together with some English cases of notoriety, in Francis Bragge's Witchcraft
further displayed (London, 1712). It is from the first of these sources that we have
taken it, and reproduce it here verbatim, except that some redundant matter has
been omitted, i.e. where one witness
p. 106
relates facts(!) which have already been brought forward as evidence in the
examination of a previous witness, and which therefore do not add to our
knowledge, though no doubt they materially contributed to strengthen the case
against the unfortunate old woman. Hayman in his Guide to Youghal attributes
the whole affair to the credulity of the Puritan settlers, who were firm believers in
such things. In this he is correct no doubt, but it should be borne in mind by the
reader that such a belief was not confined to the new-comers at Youghal, but
was common property throughout England and Ireland.
The tale shows that there was a little covey of suspected witches in Youghal at
that date, as well as some skilful amateur witch-finders (Messrs. Perry,
Greatrakes, and Blackwall). From the readiness with which the Mayor proposed
to try the "water-experiment" one is led to suspect that such a process as
swimming a witch was not altogether unknown in Youghal. For the benefit of the
uninitiated we may briefly describe the actual process, which, as we shall see,
the Mayor contemplated,
p. 107
but did not actually carry out. The suspected witch is taken, her right thumb tied
to her left great toe, and vice versa. She is then thrown into the water: if she
sinks (and drowns, by any chance!) her innocence is conclusively established; if,
on the other hand, she floats, her witchcraft is proven, for water, as being the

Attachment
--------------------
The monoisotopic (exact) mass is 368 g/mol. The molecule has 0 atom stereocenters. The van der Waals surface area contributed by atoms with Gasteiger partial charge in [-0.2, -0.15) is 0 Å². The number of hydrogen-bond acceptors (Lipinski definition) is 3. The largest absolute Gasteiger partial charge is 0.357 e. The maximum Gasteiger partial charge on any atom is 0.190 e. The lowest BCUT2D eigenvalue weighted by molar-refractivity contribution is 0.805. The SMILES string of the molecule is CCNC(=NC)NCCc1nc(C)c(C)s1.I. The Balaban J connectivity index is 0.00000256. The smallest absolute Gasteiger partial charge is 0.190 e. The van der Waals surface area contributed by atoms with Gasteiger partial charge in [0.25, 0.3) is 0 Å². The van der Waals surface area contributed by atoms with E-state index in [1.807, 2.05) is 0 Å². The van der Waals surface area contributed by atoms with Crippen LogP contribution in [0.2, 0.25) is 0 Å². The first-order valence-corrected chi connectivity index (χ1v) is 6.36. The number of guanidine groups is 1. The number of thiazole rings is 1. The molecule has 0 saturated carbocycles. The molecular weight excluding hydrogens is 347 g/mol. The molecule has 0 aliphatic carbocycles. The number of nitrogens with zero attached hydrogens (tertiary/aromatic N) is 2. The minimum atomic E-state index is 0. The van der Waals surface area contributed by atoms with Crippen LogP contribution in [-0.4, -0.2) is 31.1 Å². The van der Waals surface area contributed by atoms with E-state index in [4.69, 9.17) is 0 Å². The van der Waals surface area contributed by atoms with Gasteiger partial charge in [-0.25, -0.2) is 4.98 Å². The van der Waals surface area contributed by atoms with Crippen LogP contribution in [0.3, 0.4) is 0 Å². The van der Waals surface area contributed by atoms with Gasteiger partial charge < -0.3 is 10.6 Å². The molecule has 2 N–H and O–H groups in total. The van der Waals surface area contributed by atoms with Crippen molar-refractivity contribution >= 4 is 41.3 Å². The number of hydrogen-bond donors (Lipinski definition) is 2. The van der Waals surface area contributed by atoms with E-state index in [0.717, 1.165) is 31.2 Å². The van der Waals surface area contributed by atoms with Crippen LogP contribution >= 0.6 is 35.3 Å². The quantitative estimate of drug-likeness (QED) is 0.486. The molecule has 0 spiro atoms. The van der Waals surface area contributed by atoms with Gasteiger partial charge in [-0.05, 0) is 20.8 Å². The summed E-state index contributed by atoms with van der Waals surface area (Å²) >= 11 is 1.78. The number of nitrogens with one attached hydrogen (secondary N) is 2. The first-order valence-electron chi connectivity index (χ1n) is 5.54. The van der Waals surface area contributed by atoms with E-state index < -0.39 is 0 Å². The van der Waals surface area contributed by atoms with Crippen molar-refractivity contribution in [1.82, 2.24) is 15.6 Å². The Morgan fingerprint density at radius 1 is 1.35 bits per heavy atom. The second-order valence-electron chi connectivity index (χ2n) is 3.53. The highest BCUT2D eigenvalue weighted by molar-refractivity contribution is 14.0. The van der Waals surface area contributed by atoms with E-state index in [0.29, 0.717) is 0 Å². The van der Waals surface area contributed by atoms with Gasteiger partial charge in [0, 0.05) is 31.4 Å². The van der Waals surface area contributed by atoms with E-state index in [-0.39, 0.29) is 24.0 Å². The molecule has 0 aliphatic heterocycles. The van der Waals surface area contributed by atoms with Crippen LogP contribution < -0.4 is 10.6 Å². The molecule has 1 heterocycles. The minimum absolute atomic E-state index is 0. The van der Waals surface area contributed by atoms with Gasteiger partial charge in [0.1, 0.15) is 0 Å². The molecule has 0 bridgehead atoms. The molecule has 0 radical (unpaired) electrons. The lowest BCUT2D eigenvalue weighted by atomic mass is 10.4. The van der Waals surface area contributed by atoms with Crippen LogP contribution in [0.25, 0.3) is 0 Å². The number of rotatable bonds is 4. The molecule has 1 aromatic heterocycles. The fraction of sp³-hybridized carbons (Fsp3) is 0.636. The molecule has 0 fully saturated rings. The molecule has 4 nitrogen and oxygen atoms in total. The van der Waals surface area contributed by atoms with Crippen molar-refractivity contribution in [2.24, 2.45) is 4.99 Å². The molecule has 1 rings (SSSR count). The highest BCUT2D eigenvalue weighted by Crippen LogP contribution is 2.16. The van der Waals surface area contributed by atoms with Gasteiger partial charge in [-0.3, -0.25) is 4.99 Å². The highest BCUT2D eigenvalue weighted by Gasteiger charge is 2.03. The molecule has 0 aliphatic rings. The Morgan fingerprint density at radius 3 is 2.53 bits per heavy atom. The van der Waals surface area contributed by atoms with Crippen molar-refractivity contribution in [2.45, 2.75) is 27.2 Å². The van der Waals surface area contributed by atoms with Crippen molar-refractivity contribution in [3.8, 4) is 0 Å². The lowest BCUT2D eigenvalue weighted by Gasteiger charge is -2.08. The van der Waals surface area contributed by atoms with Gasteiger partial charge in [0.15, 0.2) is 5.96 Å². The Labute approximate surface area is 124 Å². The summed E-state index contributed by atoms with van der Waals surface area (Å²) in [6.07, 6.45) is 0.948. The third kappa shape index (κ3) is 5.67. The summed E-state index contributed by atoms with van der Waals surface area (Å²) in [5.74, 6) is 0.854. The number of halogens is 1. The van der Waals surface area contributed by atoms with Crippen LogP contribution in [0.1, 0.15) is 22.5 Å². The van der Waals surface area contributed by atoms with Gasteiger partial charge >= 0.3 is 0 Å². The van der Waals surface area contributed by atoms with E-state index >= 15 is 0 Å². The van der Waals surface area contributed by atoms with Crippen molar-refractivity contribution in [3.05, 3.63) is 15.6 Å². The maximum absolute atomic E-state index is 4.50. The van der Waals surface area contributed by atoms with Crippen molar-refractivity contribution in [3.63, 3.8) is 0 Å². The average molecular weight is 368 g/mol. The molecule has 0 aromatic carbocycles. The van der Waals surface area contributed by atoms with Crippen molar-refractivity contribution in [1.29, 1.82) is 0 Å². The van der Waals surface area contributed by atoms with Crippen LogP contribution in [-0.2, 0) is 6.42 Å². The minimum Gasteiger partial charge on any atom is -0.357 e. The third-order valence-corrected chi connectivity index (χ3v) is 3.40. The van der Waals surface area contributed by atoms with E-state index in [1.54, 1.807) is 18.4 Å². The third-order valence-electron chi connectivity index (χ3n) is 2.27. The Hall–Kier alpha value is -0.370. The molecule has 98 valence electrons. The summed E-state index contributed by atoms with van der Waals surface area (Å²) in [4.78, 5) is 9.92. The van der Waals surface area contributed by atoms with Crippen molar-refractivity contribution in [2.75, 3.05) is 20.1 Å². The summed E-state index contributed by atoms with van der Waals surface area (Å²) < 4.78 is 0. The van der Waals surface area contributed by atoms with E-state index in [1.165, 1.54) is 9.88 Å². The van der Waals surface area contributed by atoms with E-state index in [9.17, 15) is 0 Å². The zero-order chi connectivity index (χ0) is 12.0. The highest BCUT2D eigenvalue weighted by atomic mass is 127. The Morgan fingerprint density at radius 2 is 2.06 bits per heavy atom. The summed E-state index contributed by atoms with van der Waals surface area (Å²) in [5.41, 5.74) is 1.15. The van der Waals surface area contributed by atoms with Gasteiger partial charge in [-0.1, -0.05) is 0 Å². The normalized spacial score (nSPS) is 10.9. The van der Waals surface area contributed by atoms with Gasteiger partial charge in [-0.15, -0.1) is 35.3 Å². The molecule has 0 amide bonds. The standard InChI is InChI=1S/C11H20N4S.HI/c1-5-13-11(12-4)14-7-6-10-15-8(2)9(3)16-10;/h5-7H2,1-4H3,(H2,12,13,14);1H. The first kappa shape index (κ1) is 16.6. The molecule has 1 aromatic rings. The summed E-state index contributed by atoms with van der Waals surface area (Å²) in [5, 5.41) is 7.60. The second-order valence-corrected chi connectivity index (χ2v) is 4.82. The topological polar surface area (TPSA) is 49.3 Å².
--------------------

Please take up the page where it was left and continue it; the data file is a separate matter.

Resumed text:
element in Baptism, refuses to receive such a sinner in its bosom.
"Florence Newton was committed to Youghal prison by the Mayor of the town,
24th March 1661, for bewitching Mary Longdon, who gave evidence against her
at the Cork Assizes (11th September), as follows:
"Mary Longdon being sworn, and bidden to look upon the prisoner, her
countenance chang'd pale, and she was very fearful to look towards her, but at
last she did, and being asked whether she knew her, she said she did, and
wish'd she never had. Being asked how long she had known her, she said for
three or four years. And that at Christmas the said Florence came to the
Deponent, at
p. 108
the house of John Pyne in Youghal, where the Deponent was a servant, and
asked her to give her a piece of Beef out of the Powdering Tub; and the
Defendant answering her that she would not give away her Master's Beef, the
said Florence seemed to be very angry, and said, Thou had'st as good give it
me, and went away grumbling.
"That about a week after the Defendant going to the water with a Pail of Cloth on
her head she met the said Florence Newton, who came full in her Face, and
threw the Pail off her head, and violently kiss'd her, and said, Mary, I pray thee let
thee and I he Friends; for I hear thee no ill will, and I pray thee do thou bear me
none. And that she the Defendant afterwards went home, and that within a few
Days after she saw a Woman with a Vail over her Face stand by her bedside,
and one standing by her like a little old Man in Silk Cloaths, and that this Man